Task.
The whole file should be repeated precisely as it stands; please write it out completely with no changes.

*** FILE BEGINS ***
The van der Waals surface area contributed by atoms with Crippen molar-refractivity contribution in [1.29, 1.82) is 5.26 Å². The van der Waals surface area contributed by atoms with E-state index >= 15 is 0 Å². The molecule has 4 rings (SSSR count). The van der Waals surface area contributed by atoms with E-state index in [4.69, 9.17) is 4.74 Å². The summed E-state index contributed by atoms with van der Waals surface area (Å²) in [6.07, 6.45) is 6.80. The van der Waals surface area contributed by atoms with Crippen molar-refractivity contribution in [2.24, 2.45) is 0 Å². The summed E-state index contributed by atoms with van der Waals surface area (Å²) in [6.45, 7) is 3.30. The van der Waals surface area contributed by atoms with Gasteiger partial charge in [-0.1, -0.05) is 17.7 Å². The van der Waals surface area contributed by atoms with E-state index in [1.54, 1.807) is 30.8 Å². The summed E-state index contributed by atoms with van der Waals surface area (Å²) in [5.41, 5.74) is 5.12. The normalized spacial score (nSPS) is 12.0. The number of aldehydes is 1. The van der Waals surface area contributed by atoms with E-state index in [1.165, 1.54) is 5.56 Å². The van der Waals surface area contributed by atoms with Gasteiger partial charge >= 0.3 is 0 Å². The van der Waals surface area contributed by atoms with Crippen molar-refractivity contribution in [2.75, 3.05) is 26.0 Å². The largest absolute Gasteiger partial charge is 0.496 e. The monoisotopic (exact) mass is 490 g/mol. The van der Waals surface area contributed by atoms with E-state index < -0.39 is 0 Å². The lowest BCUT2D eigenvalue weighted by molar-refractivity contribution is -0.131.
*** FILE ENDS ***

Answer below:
The van der Waals surface area contributed by atoms with Crippen molar-refractivity contribution in [1.29, 1.82) is 5.26 Å². The van der Waals surface area contributed by atoms with E-state index >= 15 is 0 Å². The molecule has 4 rings (SSSR count). The van der Waals surface area contributed by atoms with E-state index in [4.69, 9.17) is 4.74 Å². The summed E-state index contributed by atoms with van der Waals surface area (Å²) in [6.07, 6.45) is 6.80. The van der Waals surface area contributed by atoms with Crippen molar-refractivity contribution in [2.24, 2.45) is 0 Å². The summed E-state index contributed by atoms with van der Waals surface area (Å²) in [6.45, 7) is 3.30. The van der Waals surface area contributed by atoms with Gasteiger partial charge in [-0.1, -0.05) is 17.7 Å². The van der Waals surface area contributed by atoms with E-state index in [1.54, 1.807) is 30.8 Å². The summed E-state index contributed by atoms with van der Waals surface area (Å²) in [5.41, 5.74) is 5.12. The normalized spacial score (nSPS) is 12.0. The number of aldehydes is 1. The van der Waals surface area contributed by atoms with E-state index in [1.165, 1.54) is 5.56 Å². The van der Waals surface area contributed by atoms with Gasteiger partial charge >= 0.3 is 0 Å². The van der Waals surface area contributed by atoms with Crippen molar-refractivity contribution in [2.75, 3.05) is 26.0 Å². The largest absolute Gasteiger partial charge is 0.496 e. The monoisotopic (exact) mass is 490 g/mol. The van der Waals surface area contributed by atoms with E-state index < -0.39 is 0 Å². The lowest BCUT2D eigenvalue weighted by molar-refractivity contribution is -0.131.